Friday, July 29, 2011

I Love Big Government (Sans the Debt Ceiling)

I love big government! Seriously, I do. And I bet that our country's forefathers would love it too.

Just think about everything we have, today, that's paid for by the federal government through our taxes. I'm talking about the really useful stuff. We can drive across town or across the country without paying a penny to the federal government for using their roads – it's already been paid for. (Hmm, is this socialism? Should all roads be toll roads?) Think about potable running water, electricity, air traffic controllers, original funding for the Internet, bridge and building inspectors etc, etc. – I'm talking about our entire county's infrastructure and capacity. These are good things.

What we hate (and I'm speaking for our forefathers, too) is inefficient, ineffective, government waste. Pick your favorite government agency that you love to hate. You don't have to dig too deep to see the "rusty cannon" syndrome: Doesn't work and can't be fired.

Think about the stereotypical federal or state employee who religiously works only 9-5 (actually 8-4) and not a minute more. They're just "putting in time." I've seen this first hand – at 4:03 p.m., they are gone; like lemmings off a cliff. Not all of them, but enough to notice without looking for it. Left behind, after the bureaucrats head out the door, are the contractors. While you might think that the contractors are working late for the money, many are on a 40 hour per week budget. To go over that budget requires prior, written, approval. Long story short, the contractors end up eating their costs, in the short time, to keep their consulting gig in the long term.

When I worked at Apple iServices' iConsulting division, I was on a project at a large federal agency in the D.C. area. One day, at lunch, an Apple coworker of mine, who also happened to be a former Marine, pointed out how dull and depressing it was in the government cafeteria. The atmosphere was the complete opposite of the excitement and electricity we felt at Apple's Cupertino campus cafeteria (Caffe Macs). Keep in mind that I'm not talking about the Apple of today, either. I'm referring to the Apple of ten or twelve years ago when the stock price dropped in half, literally, overnight, during the Dot-com crash and the stock price continued down from there. Those were Apple's dark days, before iTunes, iPod, and the digital hub strategy. That was a time when Apple was 25x smaller than it is today.

Never mind politicians – they're too easy of a target. And, believe it or not, they are some of the smartest people in the context in which they operate. There's just no easy way to win an election in order to get a job in politics, at any level, from municipal through federal. Don't get me wrong – politicians are not blameless – but they really do have to work hard, from time to time – at least to get the job. Keep in mind that they get their job because we, their constituents, gave it to them. If you don't like your duly elected politician then blame your co-constituents.

In the U.S., bigger is better. I've lived off the economy in dirt poor developing countries and seen, first hand, what bad infrastructure and maintenance looks like. In these countries, you can tell the no-bodies from the some-bodies in each village because the person with the most body fat is the leader. More power equals more food. While money is good, food is better. You can't eat money. These developing governments, at all levels, are brittle and, just like the recent Arab unrest we saw earlier this year, it doesn't take much to go from order and rule of law to riots and insecurity.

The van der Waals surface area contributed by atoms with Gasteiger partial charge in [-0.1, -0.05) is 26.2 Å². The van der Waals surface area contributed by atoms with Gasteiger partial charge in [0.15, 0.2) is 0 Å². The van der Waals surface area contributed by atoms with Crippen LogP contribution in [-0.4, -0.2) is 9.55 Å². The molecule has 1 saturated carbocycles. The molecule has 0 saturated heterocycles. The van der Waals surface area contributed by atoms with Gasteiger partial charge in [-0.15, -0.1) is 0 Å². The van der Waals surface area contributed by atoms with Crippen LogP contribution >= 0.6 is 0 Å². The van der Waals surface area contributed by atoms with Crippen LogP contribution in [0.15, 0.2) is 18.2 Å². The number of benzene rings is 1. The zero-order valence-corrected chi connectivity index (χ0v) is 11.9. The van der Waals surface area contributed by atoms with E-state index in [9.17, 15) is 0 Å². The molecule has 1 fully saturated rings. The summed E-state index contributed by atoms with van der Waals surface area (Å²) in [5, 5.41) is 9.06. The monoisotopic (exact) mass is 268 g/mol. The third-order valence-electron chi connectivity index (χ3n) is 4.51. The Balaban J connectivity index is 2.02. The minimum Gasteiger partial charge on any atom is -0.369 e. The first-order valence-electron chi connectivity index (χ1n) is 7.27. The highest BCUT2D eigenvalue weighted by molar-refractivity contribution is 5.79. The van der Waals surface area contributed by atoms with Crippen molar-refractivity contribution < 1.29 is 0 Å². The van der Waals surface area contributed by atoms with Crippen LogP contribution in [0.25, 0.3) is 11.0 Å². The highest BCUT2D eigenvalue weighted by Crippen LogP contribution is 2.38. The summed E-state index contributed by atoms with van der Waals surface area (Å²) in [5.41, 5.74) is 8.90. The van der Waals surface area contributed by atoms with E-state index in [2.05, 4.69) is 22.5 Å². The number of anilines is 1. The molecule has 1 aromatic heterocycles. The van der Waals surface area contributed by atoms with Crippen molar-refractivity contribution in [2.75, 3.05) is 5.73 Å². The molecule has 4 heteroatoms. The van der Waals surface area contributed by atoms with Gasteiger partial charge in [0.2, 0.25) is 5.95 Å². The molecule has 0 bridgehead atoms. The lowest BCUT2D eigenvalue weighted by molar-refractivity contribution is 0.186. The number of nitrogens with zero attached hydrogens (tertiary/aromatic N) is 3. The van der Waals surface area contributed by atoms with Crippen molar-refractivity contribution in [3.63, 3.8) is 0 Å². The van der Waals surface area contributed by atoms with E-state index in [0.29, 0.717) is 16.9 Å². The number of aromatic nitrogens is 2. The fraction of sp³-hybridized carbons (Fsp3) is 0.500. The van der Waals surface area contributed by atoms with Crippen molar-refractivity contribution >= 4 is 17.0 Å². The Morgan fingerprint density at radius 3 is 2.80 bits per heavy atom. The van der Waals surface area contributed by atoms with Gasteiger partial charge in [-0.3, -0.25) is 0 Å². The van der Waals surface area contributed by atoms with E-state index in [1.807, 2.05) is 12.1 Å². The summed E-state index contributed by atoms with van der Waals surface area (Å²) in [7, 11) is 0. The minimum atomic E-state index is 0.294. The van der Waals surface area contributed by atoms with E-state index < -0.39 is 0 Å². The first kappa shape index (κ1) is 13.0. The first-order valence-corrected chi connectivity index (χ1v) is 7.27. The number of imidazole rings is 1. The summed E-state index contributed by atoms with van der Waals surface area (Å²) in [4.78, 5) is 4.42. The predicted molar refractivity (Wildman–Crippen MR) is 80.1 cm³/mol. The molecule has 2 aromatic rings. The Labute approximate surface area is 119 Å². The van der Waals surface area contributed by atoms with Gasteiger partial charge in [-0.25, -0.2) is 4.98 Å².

No American citizen wants to sacrifice any of their own entitlements to reduce the deficit. Boaters would hate a new tax on their boats, pilots would hate to pay user fees at airports, and hard working, salt of the earth, commuters would hate car and gas tax increases. Why not tax the upper class at a proportionally higher rate? Well, that is what we do and the rich can still make a good argument, in their defense, at least in theory.

What's the solution to reduce the national debt? Practically speaking, there probably will never be one. The solution will be death. It's no different than when a person overextends themselves with mortgage and credit card debt. You either generate more income, tighten your belt, or declare bankruptcy. The problem is that, unlike an individual, the U.S. can't get bankruptcy protection and the other two options are just as unlikely.

Throughout history, every singe currency eventually becomes debased. You'd be hard pressed to find a compound interest calculator that can compute how much a dollar would be worth 1,000 years from now at 3.6% interest (the current rate of inflation). The result is so large that it "does not compute." We're literally talking about more money than the world has ever seen. (If you really must know how much a dollar would be worth at 3.6% interest over a thousand years, the answer is $2.3 quadrillion. But we're "only" talking about the "short" quadrillion scale.)

How much is all the money in the world? Around $50 trillion – or 45x less than the compounded interest of $1 a thousand years from now. Could you really see today's U.S. dollar being worth more than 45 times all the money in the world?

Perhaps Bitcoin – or something similar – will replace the U.S. dollar over the next few decades. After all, most countries use a fiat currency and Bitcoin aims to be a currency that's the equivalent of an electronic gold standard. Whatever currency replaces the dollar, hopefully, it will be a peacefully planned transition like the Euro.
My point is that working for a company that's flirting with bankruptcy, declining market share, and relevancy was still an order of magnitude better than working as a bureaucrat for the federal government.

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